From the University of Virginia:
Mary Shelley published “Frankenstein” in 1818, but Shelley revised her classic novel more than once and added a third edition in 1831 in response to critical reaction.
Two hundred years later, the novel remains among the most-taught in high school and college classes. But which version? Students who turn to the internet today for the text as part of a class assignment will encounter a monstrous search result with multiple versions of the text, plays, comic books and more.
That’s a problem.
Amid the uncertain origins of some internet news sites, social groups and an avalanche of information available with a few clicks, college students are getting lost – this time in virtual collections of books.
Students are grabbing digitized copies online when they’re assigned certain books without knowing whether they’ve found a reliable version, not to mention the right edition.
Even well-known, copyright-free classics of literature that are digitized could be suspect.
Scholars and other academic staff, including librarians with technological expertise, have been working on raising standards for some years, but it’s still an ongoing battle, according to University of Virginia English professor John O’Brien and Christine Ruotolo, the University Library’s director of arts and humanities.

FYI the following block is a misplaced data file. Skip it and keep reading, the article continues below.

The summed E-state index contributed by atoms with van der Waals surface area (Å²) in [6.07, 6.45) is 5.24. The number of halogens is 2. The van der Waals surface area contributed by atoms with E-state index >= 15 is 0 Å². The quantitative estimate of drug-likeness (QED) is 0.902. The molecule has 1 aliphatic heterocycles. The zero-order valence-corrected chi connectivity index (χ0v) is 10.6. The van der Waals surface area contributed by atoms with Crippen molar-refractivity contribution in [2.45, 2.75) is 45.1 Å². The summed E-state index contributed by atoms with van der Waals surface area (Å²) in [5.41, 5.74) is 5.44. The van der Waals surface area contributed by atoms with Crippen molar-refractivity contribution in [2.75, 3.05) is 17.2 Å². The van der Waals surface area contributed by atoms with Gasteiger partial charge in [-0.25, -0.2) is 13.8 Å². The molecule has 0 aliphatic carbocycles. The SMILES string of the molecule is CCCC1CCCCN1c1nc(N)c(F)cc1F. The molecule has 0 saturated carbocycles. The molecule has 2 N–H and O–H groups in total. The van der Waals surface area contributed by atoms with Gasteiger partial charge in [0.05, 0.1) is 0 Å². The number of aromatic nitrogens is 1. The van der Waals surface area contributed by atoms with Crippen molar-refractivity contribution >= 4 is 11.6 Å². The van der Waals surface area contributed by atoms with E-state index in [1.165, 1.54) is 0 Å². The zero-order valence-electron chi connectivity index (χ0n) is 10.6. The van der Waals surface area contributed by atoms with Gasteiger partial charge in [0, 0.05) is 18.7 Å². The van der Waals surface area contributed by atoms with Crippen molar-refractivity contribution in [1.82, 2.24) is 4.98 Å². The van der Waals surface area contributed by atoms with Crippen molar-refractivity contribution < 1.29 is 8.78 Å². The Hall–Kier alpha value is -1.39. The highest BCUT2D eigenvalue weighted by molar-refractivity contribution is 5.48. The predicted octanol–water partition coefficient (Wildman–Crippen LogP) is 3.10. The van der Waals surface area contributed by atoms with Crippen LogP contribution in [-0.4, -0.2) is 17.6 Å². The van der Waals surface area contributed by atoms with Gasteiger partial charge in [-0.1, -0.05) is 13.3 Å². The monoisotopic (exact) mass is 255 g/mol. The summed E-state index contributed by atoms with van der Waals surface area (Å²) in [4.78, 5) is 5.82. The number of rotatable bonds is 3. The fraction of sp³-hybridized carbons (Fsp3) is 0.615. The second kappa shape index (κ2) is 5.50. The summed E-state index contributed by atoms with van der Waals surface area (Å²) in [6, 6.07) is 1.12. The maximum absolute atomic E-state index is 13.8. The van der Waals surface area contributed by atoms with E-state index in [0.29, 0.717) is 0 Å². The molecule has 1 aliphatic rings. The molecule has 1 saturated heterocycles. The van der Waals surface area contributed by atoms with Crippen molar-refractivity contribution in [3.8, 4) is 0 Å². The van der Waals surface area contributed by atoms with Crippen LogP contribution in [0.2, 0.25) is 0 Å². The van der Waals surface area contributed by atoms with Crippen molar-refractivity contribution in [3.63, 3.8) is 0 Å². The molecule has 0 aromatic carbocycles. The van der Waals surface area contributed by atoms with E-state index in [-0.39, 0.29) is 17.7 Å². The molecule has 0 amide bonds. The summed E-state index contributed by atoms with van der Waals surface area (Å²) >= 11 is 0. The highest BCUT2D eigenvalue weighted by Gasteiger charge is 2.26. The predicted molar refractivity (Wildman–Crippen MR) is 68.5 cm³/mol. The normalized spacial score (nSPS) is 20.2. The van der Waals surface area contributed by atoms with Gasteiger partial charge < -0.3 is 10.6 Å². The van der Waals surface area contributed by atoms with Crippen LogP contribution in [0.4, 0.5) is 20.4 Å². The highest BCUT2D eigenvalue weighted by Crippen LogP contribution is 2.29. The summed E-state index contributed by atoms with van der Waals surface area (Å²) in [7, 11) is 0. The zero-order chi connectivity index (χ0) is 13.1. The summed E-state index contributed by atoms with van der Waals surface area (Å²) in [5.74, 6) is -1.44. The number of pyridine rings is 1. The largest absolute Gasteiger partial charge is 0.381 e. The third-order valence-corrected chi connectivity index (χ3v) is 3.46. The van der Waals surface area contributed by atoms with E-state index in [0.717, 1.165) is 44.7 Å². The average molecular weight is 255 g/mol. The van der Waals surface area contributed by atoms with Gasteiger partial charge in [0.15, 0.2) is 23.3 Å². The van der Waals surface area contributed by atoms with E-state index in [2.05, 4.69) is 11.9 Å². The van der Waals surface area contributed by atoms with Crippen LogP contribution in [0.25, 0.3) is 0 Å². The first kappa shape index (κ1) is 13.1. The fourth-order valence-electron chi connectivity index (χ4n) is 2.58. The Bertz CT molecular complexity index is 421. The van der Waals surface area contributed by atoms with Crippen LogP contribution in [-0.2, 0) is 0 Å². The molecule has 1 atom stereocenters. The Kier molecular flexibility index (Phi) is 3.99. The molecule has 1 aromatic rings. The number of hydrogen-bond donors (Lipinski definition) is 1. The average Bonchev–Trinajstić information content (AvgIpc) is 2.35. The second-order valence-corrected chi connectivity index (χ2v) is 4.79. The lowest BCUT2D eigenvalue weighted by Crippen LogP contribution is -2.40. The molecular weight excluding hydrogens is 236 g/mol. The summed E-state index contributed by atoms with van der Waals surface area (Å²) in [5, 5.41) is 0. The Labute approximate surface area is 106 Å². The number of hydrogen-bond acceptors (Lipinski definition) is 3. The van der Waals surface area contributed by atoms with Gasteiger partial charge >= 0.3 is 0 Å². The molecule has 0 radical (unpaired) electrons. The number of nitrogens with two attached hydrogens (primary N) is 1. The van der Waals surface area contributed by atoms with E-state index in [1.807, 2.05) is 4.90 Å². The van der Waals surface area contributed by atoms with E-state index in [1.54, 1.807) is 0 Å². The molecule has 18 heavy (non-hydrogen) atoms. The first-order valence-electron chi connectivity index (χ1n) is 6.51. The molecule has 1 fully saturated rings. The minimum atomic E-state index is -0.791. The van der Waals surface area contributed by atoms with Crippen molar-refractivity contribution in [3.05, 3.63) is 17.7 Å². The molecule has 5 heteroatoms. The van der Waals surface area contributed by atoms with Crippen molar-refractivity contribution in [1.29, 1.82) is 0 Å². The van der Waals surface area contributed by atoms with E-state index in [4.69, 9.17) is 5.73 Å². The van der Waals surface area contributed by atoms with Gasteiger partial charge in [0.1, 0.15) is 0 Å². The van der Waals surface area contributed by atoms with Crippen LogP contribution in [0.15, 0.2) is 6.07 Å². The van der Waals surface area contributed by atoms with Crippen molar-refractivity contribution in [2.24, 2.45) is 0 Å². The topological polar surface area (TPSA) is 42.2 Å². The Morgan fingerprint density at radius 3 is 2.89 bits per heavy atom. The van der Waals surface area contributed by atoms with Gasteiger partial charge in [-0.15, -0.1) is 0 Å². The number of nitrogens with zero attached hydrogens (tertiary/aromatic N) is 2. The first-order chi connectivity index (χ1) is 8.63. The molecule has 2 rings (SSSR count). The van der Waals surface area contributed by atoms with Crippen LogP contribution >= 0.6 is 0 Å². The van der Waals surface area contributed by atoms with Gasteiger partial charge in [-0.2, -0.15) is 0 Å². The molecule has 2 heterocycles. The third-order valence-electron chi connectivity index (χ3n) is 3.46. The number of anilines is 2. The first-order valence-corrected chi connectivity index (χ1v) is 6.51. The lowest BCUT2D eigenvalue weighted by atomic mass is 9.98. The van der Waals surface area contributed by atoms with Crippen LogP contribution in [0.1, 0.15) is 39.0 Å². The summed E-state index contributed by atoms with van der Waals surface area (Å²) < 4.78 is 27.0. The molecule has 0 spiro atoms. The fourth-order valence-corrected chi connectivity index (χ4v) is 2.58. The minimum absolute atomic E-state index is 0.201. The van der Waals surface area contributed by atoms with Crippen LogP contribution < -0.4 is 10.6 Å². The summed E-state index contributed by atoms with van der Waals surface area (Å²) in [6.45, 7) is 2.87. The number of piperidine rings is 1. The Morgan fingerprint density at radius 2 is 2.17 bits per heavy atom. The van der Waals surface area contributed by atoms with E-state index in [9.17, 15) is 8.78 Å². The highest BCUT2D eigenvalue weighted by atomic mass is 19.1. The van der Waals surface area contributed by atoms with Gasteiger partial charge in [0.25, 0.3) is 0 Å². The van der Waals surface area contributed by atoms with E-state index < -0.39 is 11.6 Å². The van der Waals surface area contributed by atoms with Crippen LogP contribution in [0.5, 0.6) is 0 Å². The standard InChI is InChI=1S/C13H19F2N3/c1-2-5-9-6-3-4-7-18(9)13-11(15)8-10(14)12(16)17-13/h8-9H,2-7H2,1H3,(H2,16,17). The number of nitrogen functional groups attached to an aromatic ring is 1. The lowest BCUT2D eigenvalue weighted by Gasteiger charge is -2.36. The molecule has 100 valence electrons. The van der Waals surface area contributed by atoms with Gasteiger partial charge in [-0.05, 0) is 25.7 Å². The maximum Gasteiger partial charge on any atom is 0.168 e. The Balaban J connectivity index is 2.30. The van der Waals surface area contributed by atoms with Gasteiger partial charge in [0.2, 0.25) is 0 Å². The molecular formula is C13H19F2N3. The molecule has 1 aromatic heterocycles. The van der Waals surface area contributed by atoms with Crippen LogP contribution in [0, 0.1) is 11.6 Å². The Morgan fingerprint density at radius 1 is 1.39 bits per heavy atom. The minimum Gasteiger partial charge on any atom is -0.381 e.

With a recent National Endowment for the Humanities grant, they are working with colleague Tonya Howe, an associate professor at Marymount University, to build a website that teachers and students can count on for providing accurate, authoritative editions of American and British literature spanning the formative period of the modern transatlantic world, from roughly the mid-17th century to the 19th century.
For the University Library, issues of authoritative editions are as crucial as open access and free availability.
“The library has an interest in providing access to high-quality digital texts for use by UVA students, as well as the general public,” Ruotolo said. “Part of our role in this project is to ensure that reliable digital editions are preserved and discoverable for use by future generations of scholars.”
The NEH grant, which provides almost $73,000 in funding for 18 months, will support the development of “Literature in Context,” an open-access, curated and classroom-sourced digital anthology of British and American literature in English. It will merge the two existing experimental classroom projects that Howe and O’Brien developed separately – Howe’s “Novels in Context” and O’Brien’s “Open Anthology of Literature in English.”